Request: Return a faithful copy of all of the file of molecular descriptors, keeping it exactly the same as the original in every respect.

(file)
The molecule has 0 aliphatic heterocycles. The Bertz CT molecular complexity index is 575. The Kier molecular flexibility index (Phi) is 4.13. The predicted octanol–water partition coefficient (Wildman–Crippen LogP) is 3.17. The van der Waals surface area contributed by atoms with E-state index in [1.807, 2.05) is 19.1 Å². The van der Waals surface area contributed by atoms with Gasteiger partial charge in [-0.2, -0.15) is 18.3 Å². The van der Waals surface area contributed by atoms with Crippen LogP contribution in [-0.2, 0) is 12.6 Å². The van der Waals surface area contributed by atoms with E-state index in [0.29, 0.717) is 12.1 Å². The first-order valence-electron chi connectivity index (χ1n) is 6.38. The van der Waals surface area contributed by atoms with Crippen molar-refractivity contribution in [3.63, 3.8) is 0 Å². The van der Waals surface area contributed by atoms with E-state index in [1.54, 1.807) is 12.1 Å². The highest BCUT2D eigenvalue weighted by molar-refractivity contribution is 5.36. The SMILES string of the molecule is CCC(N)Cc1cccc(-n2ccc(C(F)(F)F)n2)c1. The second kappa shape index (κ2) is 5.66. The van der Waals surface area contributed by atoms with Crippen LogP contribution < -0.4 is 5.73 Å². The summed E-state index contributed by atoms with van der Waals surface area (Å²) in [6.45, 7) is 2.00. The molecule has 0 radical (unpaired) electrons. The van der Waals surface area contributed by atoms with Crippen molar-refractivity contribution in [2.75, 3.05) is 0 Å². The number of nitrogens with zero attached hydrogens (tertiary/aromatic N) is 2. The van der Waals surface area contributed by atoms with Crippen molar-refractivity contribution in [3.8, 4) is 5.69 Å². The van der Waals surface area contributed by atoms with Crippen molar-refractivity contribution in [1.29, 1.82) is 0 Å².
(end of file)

The molecule has 0 aliphatic heterocycles. The Bertz CT molecular complexity index is 575. The Kier molecular flexibility index (Phi) is 4.13. The predicted octanol–water partition coefficient (Wildman–Crippen LogP) is 3.17. The van der Waals surface area contributed by atoms with E-state index in [1.807, 2.05) is 19.1 Å². The van der Waals surface area contributed by atoms with Gasteiger partial charge in [-0.2, -0.15) is 18.3 Å². The van der Waals surface area contributed by atoms with Crippen LogP contribution in [-0.2, 0) is 12.6 Å². The van der Waals surface area contributed by atoms with E-state index in [0.29, 0.717) is 12.1 Å². The first-order valence-electron chi connectivity index (χ1n) is 6.38. The van der Waals surface area contributed by atoms with Crippen molar-refractivity contribution in [3.63, 3.8) is 0 Å². The van der Waals surface area contributed by atoms with E-state index in [1.54, 1.807) is 12.1 Å². The highest BCUT2D eigenvalue weighted by molar-refractivity contribution is 5.36. The SMILES string of the molecule is CCC(N)Cc1cccc(-n2ccc(C(F)(F)F)n2)c1. The second kappa shape index (κ2) is 5.66. The van der Waals surface area contributed by atoms with Crippen LogP contribution < -0.4 is 5.73 Å². The summed E-state index contributed by atoms with van der Waals surface area (Å²) in [6.45, 7) is 2.00. The molecule has 0 radical (unpaired) electrons. The van der Waals surface area contributed by atoms with Crippen molar-refractivity contribution in [2.75, 3.05) is 0 Å². The number of nitrogens with zero attached hydrogens (tertiary/aromatic N) is 2. The van der Waals surface area contributed by atoms with Crippen molar-refractivity contribution in [3.8, 4) is 5.69 Å². The van der Waals surface area contributed by atoms with Crippen molar-refractivity contribution in [1.29, 1.82) is 0 Å².